Indeed, the price tag per square foot of condominiums increases more quickly when the city where the unit in co-ownership is located suddenly undergoes strong pressures at the level of automobile congestion. During the last five years the statistics have been convincing to this end. Thus, the value of apartments located downtown grows more quickly than the one of apartments located in the suburbs. Having fast access to public transport the residents of these condominiums in Montreal minimize their displacements by car, something that commuters from the suburbs cannot escape from.
Although the problems of circulation Montrealers and the inhabitants of the suburbs - who must reach the island to work there - are familiar with, are constantly decried by them, Montreal is ranked 20th concerning the average time spent on its car commuting. Compared to the inhabitants of the region of Toronto (15th in the ranking), who spend on average more than 80 minutes per day to go to and return from their job, the situation in Montreal is less painful than it actually seems. Despite everything one counts more than 29% of the inhabitants of metropolitan Toronto who use public transport to go to work.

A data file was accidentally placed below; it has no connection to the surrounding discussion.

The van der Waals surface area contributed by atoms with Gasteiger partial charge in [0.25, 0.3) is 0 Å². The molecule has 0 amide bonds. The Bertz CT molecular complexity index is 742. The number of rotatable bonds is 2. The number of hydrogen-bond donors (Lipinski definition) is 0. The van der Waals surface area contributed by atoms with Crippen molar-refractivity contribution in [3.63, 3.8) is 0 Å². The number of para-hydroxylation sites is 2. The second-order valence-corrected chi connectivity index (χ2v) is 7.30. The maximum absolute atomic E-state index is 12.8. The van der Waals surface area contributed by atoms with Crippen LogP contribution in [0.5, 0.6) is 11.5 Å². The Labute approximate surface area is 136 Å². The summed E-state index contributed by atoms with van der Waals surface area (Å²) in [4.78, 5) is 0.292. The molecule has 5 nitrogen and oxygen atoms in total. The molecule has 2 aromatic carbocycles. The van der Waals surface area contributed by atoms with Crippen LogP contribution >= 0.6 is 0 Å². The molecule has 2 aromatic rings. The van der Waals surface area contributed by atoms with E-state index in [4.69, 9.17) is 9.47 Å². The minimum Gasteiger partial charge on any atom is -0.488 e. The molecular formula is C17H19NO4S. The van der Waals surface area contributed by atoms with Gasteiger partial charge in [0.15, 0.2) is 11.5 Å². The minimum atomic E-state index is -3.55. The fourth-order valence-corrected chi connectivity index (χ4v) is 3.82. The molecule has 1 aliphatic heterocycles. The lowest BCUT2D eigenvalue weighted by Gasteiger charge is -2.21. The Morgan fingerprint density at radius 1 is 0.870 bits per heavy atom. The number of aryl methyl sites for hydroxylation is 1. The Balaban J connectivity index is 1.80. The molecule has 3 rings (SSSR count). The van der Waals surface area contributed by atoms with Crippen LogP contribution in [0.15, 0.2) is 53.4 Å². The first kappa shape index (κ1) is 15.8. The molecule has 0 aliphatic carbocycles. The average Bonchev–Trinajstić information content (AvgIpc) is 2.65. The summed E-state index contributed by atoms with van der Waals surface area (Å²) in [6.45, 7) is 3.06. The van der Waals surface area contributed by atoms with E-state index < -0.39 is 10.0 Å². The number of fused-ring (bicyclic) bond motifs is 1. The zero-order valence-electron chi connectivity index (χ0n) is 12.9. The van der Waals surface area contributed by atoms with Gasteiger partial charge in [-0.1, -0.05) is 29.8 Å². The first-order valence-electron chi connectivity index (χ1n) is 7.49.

Which is quite small a number compared to cities like Paris where there is heavy automobile congestion and where more than 74% of commuting is done in public transport or by bicycle, or Hong Kong, where more than 89% of commuting happens on feet, by bicycle or via public transport, in order to avoid the worst automobile congestion in the world. With the many building sites of road construction planned in the next few years (the Turcot Exchanger, the Bonaventure Motorway, the Champlain Bridge, and many others), one can thus easily envisage that condos in Montreal which enable us to walk, to use our bicycle or to go to the metro or the suburban train, will find takers more quickly than condominiums that, because they are located in the suburbs, require the use of the car.